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The Pamphlet Collection of Sir Robert Stout: Volume 69



New Zealand flax was one of the earliest exports from New Zealand, and for a number of years in the first part of the century was an object of diligent native manufacture. No New Zealand trade was so full of hazardous adventures as that of the resident flax-trader, as there was the constant danger of his losing his life if he offended the natives among whom he lived. The Customs returns of New South Wales of 1828 give sixty tons valued at £2600 as the quantity exported from Sydney to London in that year. In 1830 eight hundred and forty-one tons were exported, while 28 vessels engaged in the flax trade made in the aggregate 56 voyages to New Zealand. The export in 1831 was one thousand and sixty-two tons, when the trade began to decline from the inferiority of the manufactured article, but from 1828 to 1832 the exports from Sydney were valued at £50,000. At Grimsby, in Lincolnshire, a manufactory was established in the latter year for the production of articles of Net Zealand fibre.

Sir James Hector in his "Handbook of New Zealand" writes: "From 1853 to 1860 the average annual value of the fibre exported was nearly £2500, reaching as high as £5000 in 1855; but up to that time the only fibre exported was that prepared by native labour, no machinery of any kind being employed in page 15 producing the article. In 1860, therefore, when the native disturbance affected the Waikato and other interior districts in the North Island, the preparation was confined to the native tribes north of Auckland, so that the average export value was only £150 per annum. Attention was then directed towards the contrivance of machinery with the aid of which the fibre could be profitably employed by European labour. In 1861 the increasing demand for white rope, and the limited quantity of manilla (which fibre depends for its production on native manual labour in the Philippine Islands) led to a rise in its value from £21 to £56 per ton, and even to £76 per ton in America, during the late civil war. These high prices stimulated the endeavour to introduce phormium fibre to compete with manilla, and several machines were invented for rapidly producing the fibre from the green leaf. With these machines the export trade again increased so that from 1866 to 1871 the yearly average was valued at £56,000.

It was stated some time since on good authority that New Zealand flax was being extensively cultivated in the Azores Islands, and that a company had been established there holding a concession from the Government of a monopoly for the manufacture of this article throughout all the Portuguese possessions. Within the last year or two the price of flax has considerably hardened, and the commodity has been in much greater demand. This improvement has arisen from two or more causes, and the increased price promises to become permanent. Various reasons have been given for this "hardening," but the supply of manilla hemp falling short would almost account for it alone. The natives of the Philippine Islands have been affleted with an epidemic, and a great mortality has overtaken them, while the fibre that competes with manilla has also decreased in its yield. But, beyond these circumstances, which may be only of an ephemeral character, a new and increasing use has been found for the fibre of the flax. This is the manufacture of twine for use in the harvesting machine—the flax fibre answering all the conditions for twine-making remarkably well. While a new use has been found for the phormium, machinery has been brought to a more efficient character for cleansing it from the mucilage that at one time it seemed almost hopeless to expect.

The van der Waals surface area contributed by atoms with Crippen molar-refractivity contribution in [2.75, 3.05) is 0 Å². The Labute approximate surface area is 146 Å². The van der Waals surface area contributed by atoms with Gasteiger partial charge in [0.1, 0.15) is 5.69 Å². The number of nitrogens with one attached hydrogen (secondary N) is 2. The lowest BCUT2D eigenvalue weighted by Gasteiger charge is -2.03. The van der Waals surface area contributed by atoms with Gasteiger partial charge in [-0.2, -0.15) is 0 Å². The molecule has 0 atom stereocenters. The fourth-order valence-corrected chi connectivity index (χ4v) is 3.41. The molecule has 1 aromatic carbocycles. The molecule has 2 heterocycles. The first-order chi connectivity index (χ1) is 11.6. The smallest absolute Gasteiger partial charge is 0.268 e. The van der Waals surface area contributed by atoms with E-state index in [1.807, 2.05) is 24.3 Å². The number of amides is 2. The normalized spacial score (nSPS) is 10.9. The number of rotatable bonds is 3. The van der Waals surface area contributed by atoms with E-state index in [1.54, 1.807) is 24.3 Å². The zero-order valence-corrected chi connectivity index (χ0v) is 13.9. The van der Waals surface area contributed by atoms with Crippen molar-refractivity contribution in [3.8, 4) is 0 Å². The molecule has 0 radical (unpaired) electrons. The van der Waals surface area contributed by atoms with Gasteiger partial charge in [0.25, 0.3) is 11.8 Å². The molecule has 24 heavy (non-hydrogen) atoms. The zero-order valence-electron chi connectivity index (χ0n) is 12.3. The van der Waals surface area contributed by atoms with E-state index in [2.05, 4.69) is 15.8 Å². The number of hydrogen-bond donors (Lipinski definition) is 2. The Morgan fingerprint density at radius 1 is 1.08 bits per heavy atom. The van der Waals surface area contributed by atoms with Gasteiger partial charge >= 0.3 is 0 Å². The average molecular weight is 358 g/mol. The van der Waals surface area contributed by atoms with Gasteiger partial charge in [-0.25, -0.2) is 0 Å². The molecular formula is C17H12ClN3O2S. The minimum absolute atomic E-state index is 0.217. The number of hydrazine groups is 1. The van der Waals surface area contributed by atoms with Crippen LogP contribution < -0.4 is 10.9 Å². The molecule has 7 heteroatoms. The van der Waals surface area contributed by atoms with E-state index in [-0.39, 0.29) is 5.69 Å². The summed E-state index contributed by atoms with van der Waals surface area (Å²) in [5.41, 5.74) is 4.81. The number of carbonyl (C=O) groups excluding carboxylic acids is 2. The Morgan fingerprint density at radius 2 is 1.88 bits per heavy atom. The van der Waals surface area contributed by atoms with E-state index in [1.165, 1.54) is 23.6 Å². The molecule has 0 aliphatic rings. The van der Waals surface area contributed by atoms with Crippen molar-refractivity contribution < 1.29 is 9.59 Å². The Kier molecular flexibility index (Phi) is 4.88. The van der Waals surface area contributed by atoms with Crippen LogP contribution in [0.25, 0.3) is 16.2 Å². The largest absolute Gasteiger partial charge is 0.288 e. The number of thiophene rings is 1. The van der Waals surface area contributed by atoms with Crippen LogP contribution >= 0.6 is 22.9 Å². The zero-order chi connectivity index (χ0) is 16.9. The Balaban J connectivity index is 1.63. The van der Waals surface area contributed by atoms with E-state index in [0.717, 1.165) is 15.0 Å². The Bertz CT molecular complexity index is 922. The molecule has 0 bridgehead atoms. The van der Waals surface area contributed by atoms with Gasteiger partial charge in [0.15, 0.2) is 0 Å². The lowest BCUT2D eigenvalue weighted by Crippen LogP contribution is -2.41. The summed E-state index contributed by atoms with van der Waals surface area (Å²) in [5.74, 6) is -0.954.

The quantity exported since the commencement of 1853, and its declared values, areas follow:—
Tons. Value in £'s.
1853 to 1860 506 12,894
1860 to 1870 8,422 195,012
1871 to 1880 21,275 454,515
1881 to 1888 14,681 261,077

In order to show how the export of flax fibre has increased of late, we give the following figures:—In 1885, there were exported, 1063 tons; in 1886, 1112 tons; in 1887, 1578 tons; in 1888, 4042 tons, of the value of £75,269. For the quarter ended 31st March, 1889, there were exported, 2103 tons, value £46,258; for the quarter ended 30th June, 3922 tons, value £86,563; for the quarter ended 30th September, 4662 tons, value